Moiraine asks Lady Amalisa to carry a message to the Red Ajah in Tar Valon to find Mat Cauthon. This is clearly a script adjustment and covers Moiraine’s actions if Mat turns out to be the Dragon. Moiraine asks to see Min, one of my favorite book characters, so I feel giddy.

Lady Amalisa Jagad (Sandra Yi Sencindiver) with hands held on her belly, a ring prominent on her middle finger.
Lady Amalisa Jagad (Sandra Yi Sencindiver)

Min’s Visions

Min Farshaw (Kae Alexander) works in a tavern but has a unique talent that explains Moiraine’s eagerness to see her. She sees auras surrounding people that foreshadow their future. Webs in the Pattern, so to speak, and she can interpret their meaning.

Min views yellow eyes and blood in Perrin; Rand rocking a baby; white flame and a ring of gold for Egwene and Nynaeve; and the four are linked, which is extremely rare.

For Moiraine, Min predicts the Amyrlin Seat will be her downfall. That shocks Siuan Sanche’s lover, though it might just allude to her recent banishment. Or it could foretell whatever happens in the season finale.

I’m so happy Min’s ability doesn’t look cheesy on screen. I did go into the season with concerns about how her visions would be shown. Kae Alexander sells her character well and is another inspired casting. I can see a Min crush forming in the Pattern.

Min Farshaw (Kae Alexander) behind her bar in Fal Dara.
Min Farshaw (Kae Alexander)

Night Falls

Moiraine plans to leave with the group at sunrise, so it’s time for the Two Rivers team to ask the hard questions. Whoever is not the Dragon, Moiraine informs them, will die at the Eye of the World. That includes Lan and herself, so it is a sacrificial mission for most.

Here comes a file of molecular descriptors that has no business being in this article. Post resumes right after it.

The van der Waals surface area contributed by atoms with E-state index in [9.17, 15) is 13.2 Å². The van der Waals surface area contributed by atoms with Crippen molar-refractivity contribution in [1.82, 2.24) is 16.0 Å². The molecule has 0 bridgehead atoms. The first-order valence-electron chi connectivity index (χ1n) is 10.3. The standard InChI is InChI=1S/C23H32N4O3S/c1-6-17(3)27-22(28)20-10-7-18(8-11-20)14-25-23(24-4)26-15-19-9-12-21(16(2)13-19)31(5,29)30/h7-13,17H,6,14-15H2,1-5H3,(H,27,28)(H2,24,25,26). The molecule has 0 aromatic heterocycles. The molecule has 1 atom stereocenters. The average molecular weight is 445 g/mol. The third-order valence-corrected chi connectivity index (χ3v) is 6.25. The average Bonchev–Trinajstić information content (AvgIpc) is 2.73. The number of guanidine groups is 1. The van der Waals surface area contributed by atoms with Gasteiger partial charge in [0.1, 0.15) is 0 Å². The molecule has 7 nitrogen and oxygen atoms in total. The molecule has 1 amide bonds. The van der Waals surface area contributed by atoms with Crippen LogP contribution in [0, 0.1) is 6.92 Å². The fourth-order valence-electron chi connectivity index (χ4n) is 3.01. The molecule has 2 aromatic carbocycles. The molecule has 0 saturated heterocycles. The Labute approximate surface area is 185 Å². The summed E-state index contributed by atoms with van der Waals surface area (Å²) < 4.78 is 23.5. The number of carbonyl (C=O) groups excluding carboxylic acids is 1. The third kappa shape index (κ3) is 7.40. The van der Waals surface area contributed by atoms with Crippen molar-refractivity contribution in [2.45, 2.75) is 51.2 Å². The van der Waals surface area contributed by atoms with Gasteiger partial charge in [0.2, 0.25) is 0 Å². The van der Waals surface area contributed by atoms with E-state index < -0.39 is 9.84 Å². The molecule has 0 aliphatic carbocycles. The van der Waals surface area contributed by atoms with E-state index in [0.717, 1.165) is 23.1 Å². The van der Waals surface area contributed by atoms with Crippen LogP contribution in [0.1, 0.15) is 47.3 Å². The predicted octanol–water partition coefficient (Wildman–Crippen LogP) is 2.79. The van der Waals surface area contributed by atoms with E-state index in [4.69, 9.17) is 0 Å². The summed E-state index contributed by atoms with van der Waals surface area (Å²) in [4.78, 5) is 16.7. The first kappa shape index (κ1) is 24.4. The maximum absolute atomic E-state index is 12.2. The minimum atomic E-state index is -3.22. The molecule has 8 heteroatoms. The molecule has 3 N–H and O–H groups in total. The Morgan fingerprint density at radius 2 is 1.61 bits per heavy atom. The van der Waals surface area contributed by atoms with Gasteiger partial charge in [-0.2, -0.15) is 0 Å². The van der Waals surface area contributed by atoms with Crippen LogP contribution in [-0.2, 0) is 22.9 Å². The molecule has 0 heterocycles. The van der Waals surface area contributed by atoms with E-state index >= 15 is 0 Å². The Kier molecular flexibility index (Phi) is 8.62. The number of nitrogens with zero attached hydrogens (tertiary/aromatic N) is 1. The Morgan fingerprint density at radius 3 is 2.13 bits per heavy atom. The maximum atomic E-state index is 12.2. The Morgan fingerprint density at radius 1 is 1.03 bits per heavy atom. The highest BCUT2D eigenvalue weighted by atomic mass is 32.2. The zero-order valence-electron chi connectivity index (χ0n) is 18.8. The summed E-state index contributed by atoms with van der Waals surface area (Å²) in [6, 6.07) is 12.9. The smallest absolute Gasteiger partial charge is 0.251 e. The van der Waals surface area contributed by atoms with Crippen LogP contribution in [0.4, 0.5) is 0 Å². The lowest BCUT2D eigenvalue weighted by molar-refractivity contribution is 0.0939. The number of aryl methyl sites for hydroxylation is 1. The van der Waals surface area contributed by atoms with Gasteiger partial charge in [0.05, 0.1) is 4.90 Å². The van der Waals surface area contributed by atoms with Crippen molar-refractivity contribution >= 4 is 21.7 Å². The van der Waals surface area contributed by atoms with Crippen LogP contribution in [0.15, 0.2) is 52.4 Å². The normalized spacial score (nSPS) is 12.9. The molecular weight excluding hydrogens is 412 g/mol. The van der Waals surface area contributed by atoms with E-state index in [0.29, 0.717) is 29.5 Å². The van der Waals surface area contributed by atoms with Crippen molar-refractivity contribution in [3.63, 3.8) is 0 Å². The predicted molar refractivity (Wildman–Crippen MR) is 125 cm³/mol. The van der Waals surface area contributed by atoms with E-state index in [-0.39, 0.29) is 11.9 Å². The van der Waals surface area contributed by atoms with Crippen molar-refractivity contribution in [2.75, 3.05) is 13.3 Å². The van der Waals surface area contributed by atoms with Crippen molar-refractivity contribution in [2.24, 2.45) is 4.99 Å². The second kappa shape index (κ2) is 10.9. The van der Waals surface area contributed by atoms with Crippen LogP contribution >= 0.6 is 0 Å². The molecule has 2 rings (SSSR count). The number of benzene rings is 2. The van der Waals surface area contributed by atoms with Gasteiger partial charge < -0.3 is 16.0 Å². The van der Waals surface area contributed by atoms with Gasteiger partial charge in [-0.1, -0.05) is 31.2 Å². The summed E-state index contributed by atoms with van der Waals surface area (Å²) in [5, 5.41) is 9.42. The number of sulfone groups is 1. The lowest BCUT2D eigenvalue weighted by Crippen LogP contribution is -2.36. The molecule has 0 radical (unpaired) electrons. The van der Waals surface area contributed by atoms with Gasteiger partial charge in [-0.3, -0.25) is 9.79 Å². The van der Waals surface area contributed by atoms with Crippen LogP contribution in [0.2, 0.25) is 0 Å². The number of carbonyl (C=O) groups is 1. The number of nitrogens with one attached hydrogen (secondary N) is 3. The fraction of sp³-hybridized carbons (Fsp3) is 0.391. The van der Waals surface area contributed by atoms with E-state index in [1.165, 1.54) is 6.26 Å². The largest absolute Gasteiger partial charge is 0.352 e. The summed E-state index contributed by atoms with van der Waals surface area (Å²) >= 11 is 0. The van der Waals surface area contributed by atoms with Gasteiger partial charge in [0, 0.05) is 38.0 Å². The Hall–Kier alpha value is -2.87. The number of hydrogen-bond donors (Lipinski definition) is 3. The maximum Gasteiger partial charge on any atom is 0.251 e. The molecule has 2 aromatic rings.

Rand, Egwene, Nynaeve, and Perrin confer amongst themselves as they try to come to a decision about whether they should go to the Eye or not. The conversation breaks down into bickering, first about Mat and then Perrin’s possible affection for Egwene (please don’t make this a thing). Nynaeve misspeaks, but Rand dissembles the group’s unity by facing off with Perrin.

The moment pays off later in the episode. Rand is troubled.

Perrin Aybara (Marcus Rutherford) and Rand al'Thor (Josha Stradowski) look conflicted as they face each other.
Perrin Aybara (Marcus Rutherford) and Rand al’Thor (Josha Stradowski).

Lan’s Goodbyes

Moiraine is understandably worried. She would prefer not to coerce the party to travel to the Eye of the World against their will. Lan tries to reassure her, but Moiraine also thinks about Min’s viewing and her bond with Lan. Death is expected on the morrow, after all.

In an act of selflessness, she persuades Lan to say his goodbyes to the people who raised him. She also endorses the Wisdom, Nynaeve al’Meara, ostensibly giving her consent to anything that happens there.

Thus ensues an incredible sequence between Lan and Nynaeve, who is not so cautious in spying on the Warder on this occasion. Lan is dining with people who are all but family to him, and she is looking in from the outside. Soon enough, but with care, Lan entices Nynaeve to join him.

Later, in Lan’s rooms, the pair kiss and consummate their growing romance. The moment is sacred because it all hinges on the dire fates awaiting them. In the morning, Nynaeve questions why Lan’s adopted family called him “Dai Shan.”

In the show, it is a title given to future kings of Malkier, which was overrun by the Blight. He’s a king without a kingdom, a man without a home.

Oh, I have bubbles of tears in my eyes. “It’s just my contact lenses,” I tell my girlfriend.

Nynaeve al'Meara (Zoë Robins) looks sad and thoughtful with Lan Mandragoran (Daniel Henney) standing behind her.
Nynaeve al’Meara (Zoë Robins) with Lan Mandragoran (Daniel Henney).

Rand’s Discovery

Rand works shots with his bow, missing his targets as tension gets the better of him. Egwene joins him, and they make up in a heartbreaking scene. The couple go on to share a bed, but Rand is sleepless. His head is spinning with difficult memories…

Rand al'Thor (Josha Stradowski) and Egwene al'Vere (Madeleine Madden) reconcile. He has his hand on Egwene's arm whilst hers rests on Rand's waist.
Rand al’Thor (Josha Stradowski) and Egwene al’Vere (Madeleine Madden) reconcile.

Following the Trolloc attack on the Two Rivers, Tam al’Thor is fitful from his wound. He mutters to his dead wife, Kari, about a crying baby he found on Dragonmount.